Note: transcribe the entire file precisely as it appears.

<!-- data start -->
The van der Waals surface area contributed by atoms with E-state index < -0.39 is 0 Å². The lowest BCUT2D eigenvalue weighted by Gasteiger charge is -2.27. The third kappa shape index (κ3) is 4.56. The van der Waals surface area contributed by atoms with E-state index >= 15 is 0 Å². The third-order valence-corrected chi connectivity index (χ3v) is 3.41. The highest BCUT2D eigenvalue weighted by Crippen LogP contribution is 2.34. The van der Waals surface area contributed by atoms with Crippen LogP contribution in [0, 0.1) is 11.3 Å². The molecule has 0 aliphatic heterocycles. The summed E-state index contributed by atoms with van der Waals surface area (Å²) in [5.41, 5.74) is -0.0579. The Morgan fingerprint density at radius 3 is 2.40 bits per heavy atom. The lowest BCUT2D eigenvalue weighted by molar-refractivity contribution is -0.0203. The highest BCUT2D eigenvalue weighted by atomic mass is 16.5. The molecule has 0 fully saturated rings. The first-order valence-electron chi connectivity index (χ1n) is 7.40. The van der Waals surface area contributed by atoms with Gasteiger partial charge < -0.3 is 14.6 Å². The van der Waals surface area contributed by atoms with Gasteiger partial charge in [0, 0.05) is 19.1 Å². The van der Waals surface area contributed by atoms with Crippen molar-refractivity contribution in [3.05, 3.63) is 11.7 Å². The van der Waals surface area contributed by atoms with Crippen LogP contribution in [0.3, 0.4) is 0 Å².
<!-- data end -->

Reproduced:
The van der Waals surface area contributed by atoms with E-state index < -0.39 is 0 Å². The lowest BCUT2D eigenvalue weighted by Gasteiger charge is -2.27. The third kappa shape index (κ3) is 4.56. The van der Waals surface area contributed by atoms with E-state index >= 15 is 0 Å². The third-order valence-corrected chi connectivity index (χ3v) is 3.41. The highest BCUT2D eigenvalue weighted by Crippen LogP contribution is 2.34. The van der Waals surface area contributed by atoms with Crippen LogP contribution in [0, 0.1) is 11.3 Å². The molecule has 0 aliphatic heterocycles. The summed E-state index contributed by atoms with van der Waals surface area (Å²) in [5.41, 5.74) is -0.0579. The Morgan fingerprint density at radius 3 is 2.40 bits per heavy atom. The lowest BCUT2D eigenvalue weighted by molar-refractivity contribution is -0.0203. The highest BCUT2D eigenvalue weighted by atomic mass is 16.5. The molecule has 0 fully saturated rings. The first-order valence-electron chi connectivity index (χ1n) is 7.40. The van der Waals surface area contributed by atoms with Gasteiger partial charge < -0.3 is 14.6 Å². The van der Waals surface area contributed by atoms with Gasteiger partial charge in [0, 0.05) is 19.1 Å². The van der Waals surface area contributed by atoms with Crippen molar-refractivity contribution in [3.05, 3.63) is 11.7 Å². The van der Waals surface area contributed by atoms with Crippen LogP contribution in [0.3, 0.4) is 0 Å².